Thirdmill Study Bible

Notes on 1 Timothy 1:1-20

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The Salutation 1 Timothy 1:1-2

Salutation. Like the written address on an envelope, most first century Greek letters opened with the name of the author in the nominative case, some identifying modifiers, the name of the addressee in the dative case, a brief description of the relationship, and a greeting. As a Hellenistic Jew, Paul added the word peace to the typical wish for divine favor or grace upon the recipient(s). Unusually, he also added the word mercy, perhaps because he will repeat it (1:13, 16) below as he narrates his experience of receiving eternal life through faith in Christ (1:17).

Apostle of Christ Jesus - 1 Timothy 1:1

apostle of Christ Jesus. Paul was not on his own mission promoting his own teachings (cf. 2 Cor 4:5). He opened his letters to the churches at Rome, Corinth, Ephesus, Colossae, in the region of Galatia and to Timothy and Titus with the designation, apostle. He was sent as a representative of Israel's Messiah, Jesus, to tell the 'good news' about the victory his life, death and resurrection effected for the kingdom and glory of Israel's God. In the Psalms (65:5; 68:19; 79:9; 85:4; cf. 1 Chr 16:35), Israel prayed to God, our Savior for deliverance from her own sins and from the oppression of her enemies. Paul's commission was to tell the story about how the Savior of Israel became the Savior of all people (1 Tim 2:3; 4:10; Titus 1:3, 2:10; 3:4).

True son - 1 Timothy 1:2

Timothy, a true son in the faith. Most of Paul's letters are addressed to churches, but four are personal, two of which are written to Timothy. As noted in the Introduction to First Timothy, Paul described Timothy as "my genuine child," which may be a contrasting allusion to Timothy's divided parentage. His mother was ethnically Jewish, but his biological father was a Gentile. Though he was born illegitimately, according to Jewish faith, Paul described Timothy as 'a son with his father in the work of the gospel' (Phil 2:22; cf. 1 Tim 1:18; 2 Tim 1:2; 2:1). For Paul, this description meant that Timothy was a living reminder to the Ephesians of Paul's teaching and way of life in the gospel (cf. 1 Cor 4:17).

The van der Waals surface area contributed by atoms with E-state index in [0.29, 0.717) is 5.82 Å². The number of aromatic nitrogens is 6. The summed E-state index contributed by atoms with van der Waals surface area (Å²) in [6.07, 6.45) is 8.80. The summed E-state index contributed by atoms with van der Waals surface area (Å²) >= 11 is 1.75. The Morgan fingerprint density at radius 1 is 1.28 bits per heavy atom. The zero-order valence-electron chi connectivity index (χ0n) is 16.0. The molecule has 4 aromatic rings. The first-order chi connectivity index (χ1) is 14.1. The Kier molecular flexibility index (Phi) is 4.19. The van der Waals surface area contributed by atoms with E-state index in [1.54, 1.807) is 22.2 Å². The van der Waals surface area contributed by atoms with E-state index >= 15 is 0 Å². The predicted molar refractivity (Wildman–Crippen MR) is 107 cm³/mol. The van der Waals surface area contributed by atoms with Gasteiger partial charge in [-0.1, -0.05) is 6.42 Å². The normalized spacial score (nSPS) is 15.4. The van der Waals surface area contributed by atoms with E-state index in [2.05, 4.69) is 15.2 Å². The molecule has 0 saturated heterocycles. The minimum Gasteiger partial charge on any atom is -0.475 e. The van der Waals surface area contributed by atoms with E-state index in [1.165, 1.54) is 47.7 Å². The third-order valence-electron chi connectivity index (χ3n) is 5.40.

Paul Commissions Timothy to Confront False Teachers of the Law - 1 Timothy 1:3-20

Paul Commissions Timothy to Confront False Teachers of the Law. Paul began his letter with a clear focus on his purpose for leaving Timothy in Ephesus. He must confront those who were propagating false teachings about the Law of Moses. This opening section of his letter provides a brief summary of the problem (1:3-7), his apostolic corrective (1:8-17), his identification of Timothy as his apostolic representative and of Hymenaeus and Alexander as representative false teachers (1:18-20).

Initial summary of false teaching - 1 Timothy 1:3-7

Initial summary of false teaching. The false teachings at Ephesus which concerned Paul arose from misreadings of the Law of Moses, including false myths and genealogies that may have been tools for speculations about the origins of the world. Rooted in the ambitions of the false teachers, these misreadings swerved from a proper focus on faith in God's work, causing damage to the faith of some in the church.

Not to teach false doctrines - 1 Timothy 1:3

I urged you when I was about to depart into Macedonia. Some have described Paul's first letter to Timothy as a 'mandate letter,' designed not only to instruct Timothy for his difficult task in Ephesus, but to give him authority or a mandate before the church. The present tense of the participle (poreuomenos), may indicate that a form of this letter was communicated orally before the leaders of the church or the congregation as Paul departed Ephesus for Macedonia. A different doctrine. Timothy's central task was to confront and correct false teachings rooted in misreadings of the Law of Moses. The errors at Ephesus did not arise from a well-developed doctrinal system, but the ambitions of 'certain men' to be recognized as 'teachers of the law' (1:7). See note 1:7.

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